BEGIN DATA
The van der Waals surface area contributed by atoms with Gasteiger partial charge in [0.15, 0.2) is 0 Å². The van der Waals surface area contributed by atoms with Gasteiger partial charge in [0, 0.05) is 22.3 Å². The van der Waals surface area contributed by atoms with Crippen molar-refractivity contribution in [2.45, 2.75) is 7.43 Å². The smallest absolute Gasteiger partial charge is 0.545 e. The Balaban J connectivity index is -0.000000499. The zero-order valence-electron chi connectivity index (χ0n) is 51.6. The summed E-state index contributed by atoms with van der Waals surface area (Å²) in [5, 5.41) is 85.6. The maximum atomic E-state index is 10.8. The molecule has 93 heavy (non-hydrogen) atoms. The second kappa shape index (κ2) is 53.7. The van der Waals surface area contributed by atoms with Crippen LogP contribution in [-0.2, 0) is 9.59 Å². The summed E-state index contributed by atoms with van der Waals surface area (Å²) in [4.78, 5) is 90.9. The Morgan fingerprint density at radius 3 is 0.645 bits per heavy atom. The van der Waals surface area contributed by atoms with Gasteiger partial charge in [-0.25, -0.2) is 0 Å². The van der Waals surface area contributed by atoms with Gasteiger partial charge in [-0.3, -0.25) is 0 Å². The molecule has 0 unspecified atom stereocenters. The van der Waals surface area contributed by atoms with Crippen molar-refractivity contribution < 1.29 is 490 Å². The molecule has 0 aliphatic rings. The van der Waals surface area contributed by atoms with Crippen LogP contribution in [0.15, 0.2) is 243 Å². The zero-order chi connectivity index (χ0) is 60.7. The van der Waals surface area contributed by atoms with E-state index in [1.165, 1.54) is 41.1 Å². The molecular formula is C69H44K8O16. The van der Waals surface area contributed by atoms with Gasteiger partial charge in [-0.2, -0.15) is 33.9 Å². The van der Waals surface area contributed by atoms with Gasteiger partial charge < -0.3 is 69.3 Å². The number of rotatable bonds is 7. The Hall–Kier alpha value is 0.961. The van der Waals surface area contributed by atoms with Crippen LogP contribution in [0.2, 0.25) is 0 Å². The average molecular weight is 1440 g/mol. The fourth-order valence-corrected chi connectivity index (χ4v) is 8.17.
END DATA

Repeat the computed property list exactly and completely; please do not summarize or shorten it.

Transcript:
The van der Waals surface area contributed by atoms with Gasteiger partial charge in [0.15, 0.2) is 0 Å². The van der Waals surface area contributed by atoms with Gasteiger partial charge in [0, 0.05) is 22.3 Å². The van der Waals surface area contributed by atoms with Crippen molar-refractivity contribution in [2.45, 2.75) is 7.43 Å². The smallest absolute Gasteiger partial charge is 0.545 e. The Balaban J connectivity index is -0.000000499. The zero-order valence-electron chi connectivity index (χ0n) is 51.6. The summed E-state index contributed by atoms with van der Waals surface area (Å²) in [5, 5.41) is 85.6. The maximum atomic E-state index is 10.8. The molecule has 93 heavy (non-hydrogen) atoms. The second kappa shape index (κ2) is 53.7. The van der Waals surface area contributed by atoms with Crippen LogP contribution in [-0.2, 0) is 9.59 Å². The summed E-state index contributed by atoms with van der Waals surface area (Å²) in [4.78, 5) is 90.9. The Morgan fingerprint density at radius 3 is 0.645 bits per heavy atom. The van der Waals surface area contributed by atoms with Gasteiger partial charge in [-0.25, -0.2) is 0 Å². The van der Waals surface area contributed by atoms with Gasteiger partial charge in [-0.3, -0.25) is 0 Å². The molecule has 0 unspecified atom stereocenters. The van der Waals surface area contributed by atoms with Crippen molar-refractivity contribution < 1.29 is 490 Å². The molecule has 0 aliphatic rings. The van der Waals surface area contributed by atoms with Crippen LogP contribution in [0.15, 0.2) is 243 Å². The zero-order chi connectivity index (χ0) is 60.7. The van der Waals surface area contributed by atoms with E-state index in [1.165, 1.54) is 41.1 Å². The molecular formula is C69H44K8O16. The van der Waals surface area contributed by atoms with Gasteiger partial charge in [-0.2, -0.15) is 33.9 Å². The van der Waals surface area contributed by atoms with Gasteiger partial charge < -0.3 is 69.3 Å². The number of rotatable bonds is 7. The Hall–Kier alpha value is 0.961. The van der Waals surface area contributed by atoms with Crippen LogP contribution in [0.2, 0.25) is 0 Å². The average molecular weight is 1440 g/mol. The fourth-order valence-corrected chi connectivity index (χ4v) is 8.17.